Working capital is vital for the day-to-day operations of a company, such as procuring raw materials, payment of wages, salaries, and overheads, and making sure that production matches demand, among other key objectives. That is why companies are constantly looking for ways to improve their working capital position.
The simplest formula for improving the working capital position is to collect receivables early and slow down the payables. This is, of course, easier said than done. Many companies often find the reverse happening and run short on cash. Hence, a company has to constantly monitor its cash flow. There should be enough funds for meeting short-term debts, but that should not come at the cost of losing return on investments (ROI) in assets.
Give incentives to customers who pay on time. Identifying delinquency early and taking prompt action will prevent accounts from aging too much. Do not transact business with customers who have a history of defaulting.
Ensure that all debt obligations are met on time. Use electronic payment systems to ensure timely payments, and avoid situations that delay payments and attract a penalty.
Discounts from vendors will help save finances. Maintain a good relationship with them. When your company is facing a cash flow crunch, this relationship will go a long way in receiving some leniency.
Determine whether fixed and variable costs can be reduced. If you examine carefully, you will be able to identify expenses that are wasteful. By eliminating such expenses, you will have more liquidity for working capital.
You should examine the interest on loans or other forms of fixed debt. Check whether you are eligible for a modification in interest rates and thereby pay a lower fixed amount every month. Early clearing of loans can help reduce the cost of paying future installments. All this is saving and can be added to the working capital.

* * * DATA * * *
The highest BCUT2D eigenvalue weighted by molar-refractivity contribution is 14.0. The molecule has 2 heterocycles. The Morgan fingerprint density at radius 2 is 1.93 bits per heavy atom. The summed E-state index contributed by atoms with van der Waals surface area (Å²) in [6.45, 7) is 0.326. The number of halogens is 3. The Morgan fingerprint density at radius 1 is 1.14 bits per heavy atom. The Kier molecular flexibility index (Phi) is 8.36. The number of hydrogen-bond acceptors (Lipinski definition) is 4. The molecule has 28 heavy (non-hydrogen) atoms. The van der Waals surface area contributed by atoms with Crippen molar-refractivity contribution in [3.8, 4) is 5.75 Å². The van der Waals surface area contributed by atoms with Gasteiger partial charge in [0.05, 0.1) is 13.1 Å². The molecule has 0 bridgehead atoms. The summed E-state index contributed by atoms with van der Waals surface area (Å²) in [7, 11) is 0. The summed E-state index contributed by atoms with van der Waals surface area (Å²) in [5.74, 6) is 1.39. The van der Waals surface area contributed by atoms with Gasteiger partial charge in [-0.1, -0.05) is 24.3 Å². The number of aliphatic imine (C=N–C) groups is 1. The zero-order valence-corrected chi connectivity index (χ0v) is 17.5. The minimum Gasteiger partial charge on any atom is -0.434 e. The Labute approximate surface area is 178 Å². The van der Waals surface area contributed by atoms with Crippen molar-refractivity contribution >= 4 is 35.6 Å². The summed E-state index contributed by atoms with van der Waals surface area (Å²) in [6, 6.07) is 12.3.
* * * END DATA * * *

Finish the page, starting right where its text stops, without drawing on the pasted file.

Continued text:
Do not overstock your inventory. Make sure that finished goods are sold as soon as possible and are not idling away in the warehouse. Cut products and services that are not performing.
Automating allows you to track inflows and outflows with ease. Make sure you have strong collection teams to chase delinquent customers. Reward staff members who are able to collect dues effectively.
Resolve disputes with customers and vendors as early as possible. If a case goes to court, make sure that it is resolved without undue delay so that unnecessary legal expenses are not incurred. Receivables held up because of disputes are a major cause of concern for many companies.
Your working capital position can always be improved by earning higher profits, issuing company stock, taking on more debt, and selling assets for cash. However, these strategies should only be considered as the last resort.
Tax incentives save money, which can then subsequently be channeled into the working capital funds.
Keep financial statements and reports current and calculate quick ratios on a periodic basis. This will enable your company to have a clear picture of the financial position at all times and will provide you with avenues for improvement.
Many companies are forced to issue stock or take on debt when they run out of working capital. Your business can avoid this by constantly keeping an eye on the working capital position and finding ways to increase it through better management of the cash flow, customers, and vendors.